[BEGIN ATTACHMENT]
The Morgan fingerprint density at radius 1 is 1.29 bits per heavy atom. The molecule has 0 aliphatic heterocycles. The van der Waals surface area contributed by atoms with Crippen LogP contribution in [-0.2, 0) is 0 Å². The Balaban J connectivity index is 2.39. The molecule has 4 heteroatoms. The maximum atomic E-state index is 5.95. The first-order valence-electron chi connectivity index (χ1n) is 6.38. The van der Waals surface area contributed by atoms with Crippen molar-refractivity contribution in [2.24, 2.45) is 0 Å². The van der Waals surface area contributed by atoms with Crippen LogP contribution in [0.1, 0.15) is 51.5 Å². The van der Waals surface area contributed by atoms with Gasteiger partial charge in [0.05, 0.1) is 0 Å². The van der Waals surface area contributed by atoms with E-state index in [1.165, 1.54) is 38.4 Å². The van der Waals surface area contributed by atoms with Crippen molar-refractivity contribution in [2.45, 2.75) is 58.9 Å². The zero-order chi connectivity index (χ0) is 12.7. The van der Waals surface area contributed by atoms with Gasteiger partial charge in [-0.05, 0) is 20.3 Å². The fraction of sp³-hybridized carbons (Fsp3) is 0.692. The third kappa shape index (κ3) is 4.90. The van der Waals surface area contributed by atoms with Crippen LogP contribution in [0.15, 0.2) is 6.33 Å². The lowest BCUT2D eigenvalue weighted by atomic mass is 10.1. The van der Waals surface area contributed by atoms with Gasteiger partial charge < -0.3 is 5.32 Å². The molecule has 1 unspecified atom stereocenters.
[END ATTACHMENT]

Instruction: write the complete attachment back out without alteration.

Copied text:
The Morgan fingerprint density at radius 1 is 1.29 bits per heavy atom. The molecule has 0 aliphatic heterocycles. The van der Waals surface area contributed by atoms with Crippen LogP contribution in [-0.2, 0) is 0 Å². The Balaban J connectivity index is 2.39. The molecule has 4 heteroatoms. The maximum atomic E-state index is 5.95. The first-order valence-electron chi connectivity index (χ1n) is 6.38. The van der Waals surface area contributed by atoms with Crippen molar-refractivity contribution in [2.24, 2.45) is 0 Å². The van der Waals surface area contributed by atoms with Crippen LogP contribution in [0.1, 0.15) is 51.5 Å². The van der Waals surface area contributed by atoms with Gasteiger partial charge in [0.05, 0.1) is 0 Å². The van der Waals surface area contributed by atoms with E-state index in [1.165, 1.54) is 38.4 Å². The van der Waals surface area contributed by atoms with Crippen molar-refractivity contribution in [2.45, 2.75) is 58.9 Å². The zero-order chi connectivity index (χ0) is 12.7. The van der Waals surface area contributed by atoms with Gasteiger partial charge in [-0.05, 0) is 20.3 Å². The fraction of sp³-hybridized carbons (Fsp3) is 0.692. The third kappa shape index (κ3) is 4.90. The van der Waals surface area contributed by atoms with Crippen LogP contribution in [0.15, 0.2) is 6.33 Å². The lowest BCUT2D eigenvalue weighted by atomic mass is 10.1. The van der Waals surface area contributed by atoms with Gasteiger partial charge < -0.3 is 5.32 Å². The molecule has 1 unspecified atom stereocenters.